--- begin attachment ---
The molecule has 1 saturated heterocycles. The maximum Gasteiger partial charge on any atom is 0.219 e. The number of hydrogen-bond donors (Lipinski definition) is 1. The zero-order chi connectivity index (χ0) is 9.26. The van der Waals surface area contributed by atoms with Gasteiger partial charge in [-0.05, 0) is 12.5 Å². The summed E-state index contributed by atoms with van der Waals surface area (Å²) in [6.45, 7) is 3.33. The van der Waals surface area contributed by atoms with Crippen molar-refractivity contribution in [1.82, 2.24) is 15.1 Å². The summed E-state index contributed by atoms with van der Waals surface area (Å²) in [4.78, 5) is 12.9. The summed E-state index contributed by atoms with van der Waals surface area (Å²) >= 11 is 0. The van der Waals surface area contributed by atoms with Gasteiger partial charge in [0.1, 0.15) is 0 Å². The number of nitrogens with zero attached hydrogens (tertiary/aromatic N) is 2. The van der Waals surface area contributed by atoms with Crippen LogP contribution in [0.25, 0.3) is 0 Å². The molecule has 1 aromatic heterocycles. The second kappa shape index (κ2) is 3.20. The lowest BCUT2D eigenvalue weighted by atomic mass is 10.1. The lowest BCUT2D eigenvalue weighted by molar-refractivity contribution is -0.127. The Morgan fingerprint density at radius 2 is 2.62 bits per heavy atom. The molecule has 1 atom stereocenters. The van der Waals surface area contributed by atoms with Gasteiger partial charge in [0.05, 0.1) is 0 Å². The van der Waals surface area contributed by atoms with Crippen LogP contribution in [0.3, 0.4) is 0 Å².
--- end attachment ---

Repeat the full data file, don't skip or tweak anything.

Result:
The molecule has 1 saturated heterocycles. The maximum Gasteiger partial charge on any atom is 0.219 e. The number of hydrogen-bond donors (Lipinski definition) is 1. The zero-order chi connectivity index (χ0) is 9.26. The van der Waals surface area contributed by atoms with Gasteiger partial charge in [-0.05, 0) is 12.5 Å². The summed E-state index contributed by atoms with van der Waals surface area (Å²) in [6.45, 7) is 3.33. The van der Waals surface area contributed by atoms with Crippen molar-refractivity contribution in [1.82, 2.24) is 15.1 Å². The summed E-state index contributed by atoms with van der Waals surface area (Å²) in [4.78, 5) is 12.9. The summed E-state index contributed by atoms with van der Waals surface area (Å²) >= 11 is 0. The van der Waals surface area contributed by atoms with Gasteiger partial charge in [0.1, 0.15) is 0 Å². The number of nitrogens with zero attached hydrogens (tertiary/aromatic N) is 2. The van der Waals surface area contributed by atoms with Crippen LogP contribution in [0.25, 0.3) is 0 Å². The molecule has 1 aromatic heterocycles. The second kappa shape index (κ2) is 3.20. The lowest BCUT2D eigenvalue weighted by atomic mass is 10.1. The lowest BCUT2D eigenvalue weighted by molar-refractivity contribution is -0.127. The Morgan fingerprint density at radius 2 is 2.62 bits per heavy atom. The molecule has 1 atom stereocenters. The van der Waals surface area contributed by atoms with Gasteiger partial charge in [0.05, 0.1) is 0 Å². The van der Waals surface area contributed by atoms with Crippen LogP contribution in [0.3, 0.4) is 0 Å².